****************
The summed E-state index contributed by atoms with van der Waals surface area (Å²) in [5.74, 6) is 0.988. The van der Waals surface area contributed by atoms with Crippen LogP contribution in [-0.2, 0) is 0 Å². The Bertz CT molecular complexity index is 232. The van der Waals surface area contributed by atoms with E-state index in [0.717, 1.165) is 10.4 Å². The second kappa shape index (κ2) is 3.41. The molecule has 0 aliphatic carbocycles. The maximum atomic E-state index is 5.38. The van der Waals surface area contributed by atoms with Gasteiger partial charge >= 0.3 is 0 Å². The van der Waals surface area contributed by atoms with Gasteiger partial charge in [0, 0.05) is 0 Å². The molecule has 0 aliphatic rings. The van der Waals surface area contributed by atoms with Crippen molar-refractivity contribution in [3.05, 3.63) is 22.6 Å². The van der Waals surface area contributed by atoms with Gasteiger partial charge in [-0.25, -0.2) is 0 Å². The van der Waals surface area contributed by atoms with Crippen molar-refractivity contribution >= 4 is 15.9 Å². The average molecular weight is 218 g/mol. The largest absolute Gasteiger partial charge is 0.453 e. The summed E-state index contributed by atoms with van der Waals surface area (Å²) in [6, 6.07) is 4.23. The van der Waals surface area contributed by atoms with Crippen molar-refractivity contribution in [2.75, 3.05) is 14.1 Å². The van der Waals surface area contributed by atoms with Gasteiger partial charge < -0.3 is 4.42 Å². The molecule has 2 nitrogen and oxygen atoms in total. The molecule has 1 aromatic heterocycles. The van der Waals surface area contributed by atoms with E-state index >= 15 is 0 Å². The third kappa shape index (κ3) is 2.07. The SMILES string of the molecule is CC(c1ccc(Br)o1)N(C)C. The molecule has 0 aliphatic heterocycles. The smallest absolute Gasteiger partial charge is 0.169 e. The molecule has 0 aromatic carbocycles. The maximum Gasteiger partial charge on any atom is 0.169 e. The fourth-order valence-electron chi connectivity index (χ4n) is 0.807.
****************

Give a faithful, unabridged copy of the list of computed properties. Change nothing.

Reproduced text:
The summed E-state index contributed by atoms with van der Waals surface area (Å²) in [5.74, 6) is 0.988. The van der Waals surface area contributed by atoms with Crippen LogP contribution in [-0.2, 0) is 0 Å². The Bertz CT molecular complexity index is 232. The van der Waals surface area contributed by atoms with E-state index in [0.717, 1.165) is 10.4 Å². The second kappa shape index (κ2) is 3.41. The molecule has 0 aliphatic carbocycles. The maximum atomic E-state index is 5.38. The van der Waals surface area contributed by atoms with Gasteiger partial charge >= 0.3 is 0 Å². The van der Waals surface area contributed by atoms with Gasteiger partial charge in [0, 0.05) is 0 Å². The molecule has 0 aliphatic rings. The van der Waals surface area contributed by atoms with Crippen molar-refractivity contribution in [3.05, 3.63) is 22.6 Å². The van der Waals surface area contributed by atoms with Gasteiger partial charge in [-0.25, -0.2) is 0 Å². The van der Waals surface area contributed by atoms with Crippen molar-refractivity contribution >= 4 is 15.9 Å². The average molecular weight is 218 g/mol. The largest absolute Gasteiger partial charge is 0.453 e. The summed E-state index contributed by atoms with van der Waals surface area (Å²) in [6, 6.07) is 4.23. The van der Waals surface area contributed by atoms with Crippen molar-refractivity contribution in [2.75, 3.05) is 14.1 Å². The van der Waals surface area contributed by atoms with Gasteiger partial charge < -0.3 is 4.42 Å². The molecule has 2 nitrogen and oxygen atoms in total. The molecule has 1 aromatic heterocycles. The van der Waals surface area contributed by atoms with E-state index >= 15 is 0 Å². The third kappa shape index (κ3) is 2.07. The SMILES string of the molecule is CC(c1ccc(Br)o1)N(C)C. The molecule has 0 aliphatic heterocycles. The smallest absolute Gasteiger partial charge is 0.169 e. The molecule has 0 aromatic carbocycles. The maximum Gasteiger partial charge on any atom is 0.169 e. The fourth-order valence-electron chi connectivity index (χ4n) is 0.807.